Supreme Court dismisses fishermans appeal.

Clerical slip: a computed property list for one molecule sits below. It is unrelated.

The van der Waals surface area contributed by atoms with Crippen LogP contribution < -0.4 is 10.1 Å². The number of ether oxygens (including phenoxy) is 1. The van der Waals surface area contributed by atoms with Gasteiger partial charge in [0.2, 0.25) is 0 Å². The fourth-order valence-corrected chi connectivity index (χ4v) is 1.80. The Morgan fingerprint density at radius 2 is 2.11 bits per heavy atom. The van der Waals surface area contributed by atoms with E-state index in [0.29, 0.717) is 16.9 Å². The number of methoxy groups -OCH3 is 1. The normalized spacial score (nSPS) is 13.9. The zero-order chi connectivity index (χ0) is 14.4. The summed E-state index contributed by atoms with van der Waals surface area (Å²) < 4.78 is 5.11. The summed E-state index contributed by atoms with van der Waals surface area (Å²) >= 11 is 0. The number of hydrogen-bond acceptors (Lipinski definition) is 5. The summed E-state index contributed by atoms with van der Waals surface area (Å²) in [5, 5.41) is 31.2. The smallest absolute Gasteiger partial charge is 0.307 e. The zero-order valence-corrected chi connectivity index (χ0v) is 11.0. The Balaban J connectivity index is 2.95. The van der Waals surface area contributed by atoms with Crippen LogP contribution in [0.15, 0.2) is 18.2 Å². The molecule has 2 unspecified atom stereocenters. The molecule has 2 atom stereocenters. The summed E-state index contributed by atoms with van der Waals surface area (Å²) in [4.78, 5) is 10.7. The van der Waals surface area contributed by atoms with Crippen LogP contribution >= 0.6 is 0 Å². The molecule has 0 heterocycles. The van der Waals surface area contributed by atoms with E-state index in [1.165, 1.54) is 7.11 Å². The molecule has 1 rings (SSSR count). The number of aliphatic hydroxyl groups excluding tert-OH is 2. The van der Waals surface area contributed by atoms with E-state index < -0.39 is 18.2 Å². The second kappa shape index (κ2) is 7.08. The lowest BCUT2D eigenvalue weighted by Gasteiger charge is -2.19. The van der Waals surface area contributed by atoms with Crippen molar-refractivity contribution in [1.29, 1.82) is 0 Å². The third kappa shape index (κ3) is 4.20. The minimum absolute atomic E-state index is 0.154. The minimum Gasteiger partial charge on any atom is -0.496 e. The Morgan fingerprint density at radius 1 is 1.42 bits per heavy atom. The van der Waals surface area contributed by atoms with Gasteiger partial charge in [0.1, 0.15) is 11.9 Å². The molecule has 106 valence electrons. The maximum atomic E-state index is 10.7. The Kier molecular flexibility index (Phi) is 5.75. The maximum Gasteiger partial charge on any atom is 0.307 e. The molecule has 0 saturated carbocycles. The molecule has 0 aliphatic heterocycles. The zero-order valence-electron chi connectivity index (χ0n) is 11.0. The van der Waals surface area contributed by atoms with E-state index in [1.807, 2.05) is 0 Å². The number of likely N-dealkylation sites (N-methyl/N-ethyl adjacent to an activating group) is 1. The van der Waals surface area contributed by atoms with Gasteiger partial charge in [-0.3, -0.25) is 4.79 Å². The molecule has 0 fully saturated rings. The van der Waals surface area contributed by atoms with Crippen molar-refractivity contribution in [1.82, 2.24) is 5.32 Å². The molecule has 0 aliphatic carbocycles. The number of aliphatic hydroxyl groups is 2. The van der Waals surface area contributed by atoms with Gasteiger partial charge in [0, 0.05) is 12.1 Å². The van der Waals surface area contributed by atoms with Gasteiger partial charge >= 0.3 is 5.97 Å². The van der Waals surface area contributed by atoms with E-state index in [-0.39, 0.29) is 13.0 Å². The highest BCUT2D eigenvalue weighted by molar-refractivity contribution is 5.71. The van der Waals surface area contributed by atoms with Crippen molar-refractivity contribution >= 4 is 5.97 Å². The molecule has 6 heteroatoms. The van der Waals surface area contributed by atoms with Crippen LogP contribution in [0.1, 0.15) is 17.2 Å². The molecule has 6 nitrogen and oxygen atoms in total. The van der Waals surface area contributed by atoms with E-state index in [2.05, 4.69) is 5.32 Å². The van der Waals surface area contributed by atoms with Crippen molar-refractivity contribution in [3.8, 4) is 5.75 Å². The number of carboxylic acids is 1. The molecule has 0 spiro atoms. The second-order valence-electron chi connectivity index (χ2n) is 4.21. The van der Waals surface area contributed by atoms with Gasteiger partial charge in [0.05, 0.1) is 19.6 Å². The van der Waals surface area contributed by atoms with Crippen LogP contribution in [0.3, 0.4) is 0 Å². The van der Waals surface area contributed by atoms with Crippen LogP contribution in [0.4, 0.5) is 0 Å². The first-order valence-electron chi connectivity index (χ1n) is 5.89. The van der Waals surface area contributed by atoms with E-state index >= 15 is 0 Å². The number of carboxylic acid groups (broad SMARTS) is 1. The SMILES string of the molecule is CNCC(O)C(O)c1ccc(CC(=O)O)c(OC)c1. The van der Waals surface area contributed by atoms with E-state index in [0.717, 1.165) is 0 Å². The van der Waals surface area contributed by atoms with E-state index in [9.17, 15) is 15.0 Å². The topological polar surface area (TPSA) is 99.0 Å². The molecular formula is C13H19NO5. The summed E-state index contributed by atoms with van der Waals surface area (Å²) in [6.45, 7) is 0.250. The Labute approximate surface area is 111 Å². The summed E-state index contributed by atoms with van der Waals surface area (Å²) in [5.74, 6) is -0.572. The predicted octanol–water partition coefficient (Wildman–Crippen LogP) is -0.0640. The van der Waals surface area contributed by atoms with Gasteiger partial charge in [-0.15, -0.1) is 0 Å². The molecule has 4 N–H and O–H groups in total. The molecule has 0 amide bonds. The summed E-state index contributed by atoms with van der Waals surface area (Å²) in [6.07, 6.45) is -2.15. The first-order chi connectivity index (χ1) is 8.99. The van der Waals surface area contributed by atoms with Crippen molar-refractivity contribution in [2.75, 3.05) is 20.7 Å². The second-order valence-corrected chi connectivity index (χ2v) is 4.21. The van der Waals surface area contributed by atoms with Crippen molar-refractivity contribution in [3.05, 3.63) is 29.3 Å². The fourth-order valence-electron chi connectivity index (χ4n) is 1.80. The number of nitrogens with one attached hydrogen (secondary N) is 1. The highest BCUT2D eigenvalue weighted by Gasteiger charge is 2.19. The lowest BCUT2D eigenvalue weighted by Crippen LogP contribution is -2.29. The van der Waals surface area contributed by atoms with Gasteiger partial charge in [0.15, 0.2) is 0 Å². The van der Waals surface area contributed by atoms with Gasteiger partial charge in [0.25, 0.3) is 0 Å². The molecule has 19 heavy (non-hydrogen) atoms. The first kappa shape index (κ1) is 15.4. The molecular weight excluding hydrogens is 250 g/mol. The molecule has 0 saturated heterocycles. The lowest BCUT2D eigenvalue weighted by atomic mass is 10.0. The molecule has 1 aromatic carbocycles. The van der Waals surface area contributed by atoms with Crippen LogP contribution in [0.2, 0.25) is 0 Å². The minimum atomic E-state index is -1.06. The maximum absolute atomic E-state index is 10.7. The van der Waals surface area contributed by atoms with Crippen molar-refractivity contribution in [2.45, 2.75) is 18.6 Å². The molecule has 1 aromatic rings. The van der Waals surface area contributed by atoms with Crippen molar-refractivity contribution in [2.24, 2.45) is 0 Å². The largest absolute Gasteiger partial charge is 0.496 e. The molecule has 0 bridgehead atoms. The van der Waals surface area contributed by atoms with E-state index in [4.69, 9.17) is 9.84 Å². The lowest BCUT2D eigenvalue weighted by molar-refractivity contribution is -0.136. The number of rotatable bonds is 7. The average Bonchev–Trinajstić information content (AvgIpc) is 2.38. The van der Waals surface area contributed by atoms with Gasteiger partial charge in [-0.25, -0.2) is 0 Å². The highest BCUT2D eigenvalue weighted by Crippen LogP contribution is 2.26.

The Supreme Court has dismissed an appeal by a fisherman against a government refusal to grant him a permit to land passengers on Skellig Michael Rock. Timothy Casey from West End, Portmagee had sought a declaration that the procedure employed in assessing his suitability for the permit was unfair, in breach of natural justice and invalid. The court heard that Skellig Michael is a particularly valuable site because it’s constructed almost entirely of dry stone. The unique nature of the site was recognized by UNESCO when in 1996 it was designated a World Heritage Site. In his application to the court Timothy Casey said the then Minister for Arts, Heritage, Gaeltacht and the Islands Sile De Valera operated an unfair policy in the allocation of landing permitsIn a statement of opposition the Minister disagreed saying the policy was appropriate in the contexts of preserving Skellig Michael and of protecting visitor safety. The Supreme Court yesterday ruled unanimously to dismiss Mr Casey`s appeal. Giving the judgment Mr Justice Murray said the then Minister had acted within the scope and ambit of her powers. In the 1970’s there were only four boat men making the trip to Skellig Michael with visitors. By 1995 the number of visitors to the island had increased to over 12 and a half thousand over 100 days.